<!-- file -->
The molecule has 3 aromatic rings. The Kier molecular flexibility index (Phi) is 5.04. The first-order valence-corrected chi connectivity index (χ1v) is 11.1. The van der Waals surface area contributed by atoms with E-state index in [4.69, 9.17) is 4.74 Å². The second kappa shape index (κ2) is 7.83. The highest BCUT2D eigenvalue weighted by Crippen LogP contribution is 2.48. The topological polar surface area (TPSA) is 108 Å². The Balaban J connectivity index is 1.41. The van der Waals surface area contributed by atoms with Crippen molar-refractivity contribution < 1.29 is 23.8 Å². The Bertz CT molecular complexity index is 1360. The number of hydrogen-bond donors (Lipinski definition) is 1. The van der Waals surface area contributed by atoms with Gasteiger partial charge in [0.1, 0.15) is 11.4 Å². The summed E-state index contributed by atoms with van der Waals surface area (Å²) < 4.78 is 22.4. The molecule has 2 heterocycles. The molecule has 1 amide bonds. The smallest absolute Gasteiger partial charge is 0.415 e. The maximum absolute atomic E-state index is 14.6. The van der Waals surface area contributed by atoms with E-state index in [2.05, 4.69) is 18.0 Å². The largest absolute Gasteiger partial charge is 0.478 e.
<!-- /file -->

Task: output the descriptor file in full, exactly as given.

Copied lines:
The molecule has 3 aromatic rings. The Kier molecular flexibility index (Phi) is 5.04. The first-order valence-corrected chi connectivity index (χ1v) is 11.1. The van der Waals surface area contributed by atoms with E-state index in [4.69, 9.17) is 4.74 Å². The second kappa shape index (κ2) is 7.83. The highest BCUT2D eigenvalue weighted by Crippen LogP contribution is 2.48. The topological polar surface area (TPSA) is 108 Å². The Balaban J connectivity index is 1.41. The van der Waals surface area contributed by atoms with Crippen molar-refractivity contribution < 1.29 is 23.8 Å². The Bertz CT molecular complexity index is 1360. The number of hydrogen-bond donors (Lipinski definition) is 1. The van der Waals surface area contributed by atoms with Gasteiger partial charge in [0.1, 0.15) is 11.4 Å². The summed E-state index contributed by atoms with van der Waals surface area (Å²) < 4.78 is 22.4. The molecule has 2 heterocycles. The molecule has 1 amide bonds. The smallest absolute Gasteiger partial charge is 0.415 e. The maximum absolute atomic E-state index is 14.6. The van der Waals surface area contributed by atoms with E-state index in [2.05, 4.69) is 18.0 Å². The largest absolute Gasteiger partial charge is 0.478 e.